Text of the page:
For those who are looking at the long term, here is:

The Cruiser Routine

Follow any one of the above routines but leave out the additional exercises (pushups, chinups, dips, crunches). You can always add one, two, or all of these exercises at a later date. You can add them to your routine and then take them out again as you see fit. Don't feel that in order to benefit from this progaram you must do everything, as all of the exercises are designed to build muscle!




For those who have particular needs, goals, time schedules, etc., here is:

The Custom Routine

You can tailor your own routine to suit your own specific preferences. If you have very definite time constraints or want to start off doing 25, 20, or even 15 minutes of exercise per day, you can select exercises from each of the categories and incorporate them into a custom routine. As time goes by you can alter your routine - select different exercises, add more exercises, experiment with what works best for you. Just adhere to the golden rule that thou shalt not do the same exercises two days in a row. Switch from day to day - upper body one day, legs the next is the ideal setup.




Remember - however you structure your routine, the important thing is to consistently exercise. Three weeks will go by in a flash. Three months will be a walk in the park. In the blink of an eye a year will have passed and you will be standing tall and proud!





And finally, here is:

My Personal Routine




Me at age 46

My wife and me at the Black Hills of South Dakota.

Me at age 48

I've trimmed out the person I have my arm around as I don't believe he'd like his picture all over the Internet.


Before leaving the house in the mornings, I step out onto my back deck and do exercise CH-1 - the deep breathing.

I do all of the upper body exercises on Mondays, Wednesdays, and Fridays.

As soon as I get to work and turn on my computer I do a set of pushups against my desk and then I go through all of the chest exercises while the system loads. Then I get things set up for my projects and then I do the shoulder exercises.

After I get going on some work, I'll pause and do the back exercises followed soon afterward by the abdominal exercises.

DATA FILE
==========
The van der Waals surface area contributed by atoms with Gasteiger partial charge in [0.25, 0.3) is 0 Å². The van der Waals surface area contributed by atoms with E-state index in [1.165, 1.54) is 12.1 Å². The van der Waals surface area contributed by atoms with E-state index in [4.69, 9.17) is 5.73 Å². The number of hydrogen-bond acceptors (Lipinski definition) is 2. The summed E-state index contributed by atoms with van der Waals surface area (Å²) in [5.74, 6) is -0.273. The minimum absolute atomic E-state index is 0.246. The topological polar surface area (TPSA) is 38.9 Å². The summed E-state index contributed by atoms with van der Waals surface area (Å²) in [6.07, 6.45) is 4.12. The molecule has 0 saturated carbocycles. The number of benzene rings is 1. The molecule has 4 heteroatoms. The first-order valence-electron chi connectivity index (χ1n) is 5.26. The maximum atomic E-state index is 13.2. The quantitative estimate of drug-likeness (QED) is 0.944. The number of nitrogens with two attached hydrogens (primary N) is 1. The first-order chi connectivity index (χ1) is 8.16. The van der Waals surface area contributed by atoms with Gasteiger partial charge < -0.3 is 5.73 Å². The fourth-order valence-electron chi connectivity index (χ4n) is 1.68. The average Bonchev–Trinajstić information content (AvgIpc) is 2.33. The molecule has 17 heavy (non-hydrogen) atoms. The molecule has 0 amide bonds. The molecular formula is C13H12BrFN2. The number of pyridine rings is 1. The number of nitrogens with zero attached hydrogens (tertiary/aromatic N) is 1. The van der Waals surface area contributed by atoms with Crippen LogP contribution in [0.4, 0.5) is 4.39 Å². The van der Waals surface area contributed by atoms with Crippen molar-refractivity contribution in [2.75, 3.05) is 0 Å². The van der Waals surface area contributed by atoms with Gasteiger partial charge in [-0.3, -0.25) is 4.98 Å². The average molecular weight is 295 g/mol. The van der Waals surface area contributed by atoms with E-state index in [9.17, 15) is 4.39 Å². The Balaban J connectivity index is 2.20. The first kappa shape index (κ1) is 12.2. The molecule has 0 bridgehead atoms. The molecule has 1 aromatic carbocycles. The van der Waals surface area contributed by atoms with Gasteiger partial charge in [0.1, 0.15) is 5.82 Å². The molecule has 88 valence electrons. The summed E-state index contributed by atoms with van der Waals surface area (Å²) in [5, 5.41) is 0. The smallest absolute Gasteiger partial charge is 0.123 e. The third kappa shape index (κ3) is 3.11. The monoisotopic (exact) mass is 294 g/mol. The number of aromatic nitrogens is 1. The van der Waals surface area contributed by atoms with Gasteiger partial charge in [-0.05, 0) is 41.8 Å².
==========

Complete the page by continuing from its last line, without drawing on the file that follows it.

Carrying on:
Sometime between then and lunch, I get through the upper arm exercises. I even work on my computer in between sets.

At sometime in the afternoon I do the forearm and neck exercises. As well as the forearm exercises as described on the Forearms Page, I also utilize foam grips, an Ivanko, and an Advantage as shown on Recommended Accessories

On Tuesdays, Thursdays, and Saturdays, I do the leg exercises.

In my building there are two stairwells spaced 200 yards apart with two flights of stairs each. At mid-morning I walk briskly between the two stairwells and jog up one and down the other. I do this three times. It takes about eight minutes. This is above and beyond my normal, everyday travels up and down the stairs. And then I head up to a stairway that leads to the roof and on which no one ever goes. There I do the thigh and calf exercises. Back at my desk I do the seated leg extension exercise. On Saturdays I go through the leg exercises at home.

All of this easily blends into my workday and I am just as productive as if I weren't doing these exercises at all. Each set takes only minutes to get through and I can easily fit them all into my day without skipping a beat.




My Log



Date

Age: 20 Years

1998
The year I set the weights aside

March 2002 Stats after a 4 year lay-off

Aug. 2002
after 6 months of the weights

Dec. 1, 2002
after 2 months of SR exercise

Jan. 1, 2003

Height

5' 9"

_____

_____

_____

_____

_____

Weight

130 lbs.

192 lbs.

210 lbs.

195 lbs.

200 lbs.

198 lbs.

Neck

13 1/2"

16 1/2"

17"

17"

17"

17"

Chest (normal)

36"

47"

45"

47 1/2"

48"

48"

Waist

28"

34"

46"

39"

37 1/2"

37 1/2"

Arms

13"

17 3/4"

15 1/2"

17 5/8"

17 1/2"

17 5/8"

Forearms

10 1/2"

13 3/4"

12 1/4"

13 1/2"

13 1/2"

13 5/8"

Thighs

18"

23"

22 1/4"

23"

23"

23"

Calves

12"

16"

15 1/4"

16"

16"

16 1/8"



Date

These are my stats as of May 1, 2003. Unless there are any significant changes, there's no reason to continue adding to this log, as I am now pretty much at the top of my game. I would like to drop a few more inches from around my waist, though. I'll work on it.

Height

5' 9"

Weight

194 lbs.

Neck

17"

Chest (normal)

48"

Waist

36"

Arms

17 3/4"

Forearms

13 3/4"

Thighs

23"

Calves

16 1/8"